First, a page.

September 11 Terror Trials Will Not Be Held in Manhattan

The accused mastermind behind the September 11 terror attacks and his alleged co-conspirators will not be tried at a federal courthouse in Lower Manhattan and will instead face a military court at Guantanamo Bay.

Attorney General Eric Holder announced Monday that Khalid Sheikh Mohammed, the accused terror attack mastermind, and four additional suspects will not face trial in civilian court just blocks from the World Trade Center and will instead be tried in a system of military commissions.

The victims' families have sought justice for nearly a decade, and "it must not be delayed any longer," Holder said Monday.

The Obama administration that was roundly criticized by politicians, victims' family members and those who feared the trial posed a significant security risk when it announced plans to hold the trial in New York City in November 2009.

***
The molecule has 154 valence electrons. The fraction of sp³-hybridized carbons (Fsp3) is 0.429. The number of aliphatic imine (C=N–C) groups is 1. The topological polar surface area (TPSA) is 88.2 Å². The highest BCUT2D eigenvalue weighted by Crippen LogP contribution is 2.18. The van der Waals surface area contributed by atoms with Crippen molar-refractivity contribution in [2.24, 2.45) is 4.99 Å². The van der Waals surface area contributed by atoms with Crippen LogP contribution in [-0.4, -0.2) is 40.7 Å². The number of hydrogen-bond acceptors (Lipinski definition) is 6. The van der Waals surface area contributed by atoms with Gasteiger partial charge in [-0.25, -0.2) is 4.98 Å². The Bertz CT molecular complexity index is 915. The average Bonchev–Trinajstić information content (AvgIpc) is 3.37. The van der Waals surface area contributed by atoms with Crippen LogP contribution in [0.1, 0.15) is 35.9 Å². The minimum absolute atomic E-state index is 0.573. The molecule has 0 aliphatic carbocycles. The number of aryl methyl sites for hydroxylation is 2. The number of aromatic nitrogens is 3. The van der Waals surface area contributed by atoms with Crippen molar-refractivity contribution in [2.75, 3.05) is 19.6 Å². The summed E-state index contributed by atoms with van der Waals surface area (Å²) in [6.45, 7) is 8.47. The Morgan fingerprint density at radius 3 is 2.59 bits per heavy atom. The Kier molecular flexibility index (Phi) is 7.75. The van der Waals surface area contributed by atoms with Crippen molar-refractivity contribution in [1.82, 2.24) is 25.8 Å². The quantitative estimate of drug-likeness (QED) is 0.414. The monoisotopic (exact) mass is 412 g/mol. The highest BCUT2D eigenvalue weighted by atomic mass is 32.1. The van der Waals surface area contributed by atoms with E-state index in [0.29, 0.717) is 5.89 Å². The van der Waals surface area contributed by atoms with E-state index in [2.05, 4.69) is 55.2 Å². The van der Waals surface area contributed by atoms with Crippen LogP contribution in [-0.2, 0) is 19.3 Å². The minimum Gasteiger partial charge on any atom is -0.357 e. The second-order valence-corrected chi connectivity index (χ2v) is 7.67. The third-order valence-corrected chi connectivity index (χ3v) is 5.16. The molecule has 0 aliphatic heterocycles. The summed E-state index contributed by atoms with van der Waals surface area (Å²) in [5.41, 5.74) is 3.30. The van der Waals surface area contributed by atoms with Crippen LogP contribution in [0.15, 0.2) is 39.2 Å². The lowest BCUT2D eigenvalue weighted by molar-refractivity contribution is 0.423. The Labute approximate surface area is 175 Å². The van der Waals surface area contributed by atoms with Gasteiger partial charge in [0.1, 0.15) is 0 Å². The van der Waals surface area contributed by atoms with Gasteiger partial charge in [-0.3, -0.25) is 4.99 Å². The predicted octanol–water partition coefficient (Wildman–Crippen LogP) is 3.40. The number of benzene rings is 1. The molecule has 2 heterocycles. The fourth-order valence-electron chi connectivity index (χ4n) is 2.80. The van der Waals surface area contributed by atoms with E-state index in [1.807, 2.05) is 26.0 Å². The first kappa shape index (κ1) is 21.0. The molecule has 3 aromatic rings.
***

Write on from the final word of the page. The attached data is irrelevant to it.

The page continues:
Mayor Michael Bloomberg, who initially supporting having the trial in New York, since reversed his support. He said Monday that he supported the decision to move the trials out of Manhattan.

"While we would have provided the security if we had to here in New York City, being spared the expense is good for us," Bloomberg said. "I happen to think that it's probably more appropriate to do it in a secure area with a military tribunal. ... From what I've read about military tribunals, they are a different form of legal system, but something that this country can implement and not be ashamed of it."

Community leader Julie Menin, chair of Community Board 1, said she is relieved the trial will not be held in her district, but she's disappointed with the administrations decision and questions the legality of a trial in Guantanamo.

"I'm very happy that this trial is not being held in our community," she said. "This is a huge win for Lower Manhattan. We had the courage to stand up to Washington and say, 'Your plan does not make any sense, and we're not going to allow it to happen in our neighborhood.'"

With reporting by Stephen Nessen and Brian Zumhagen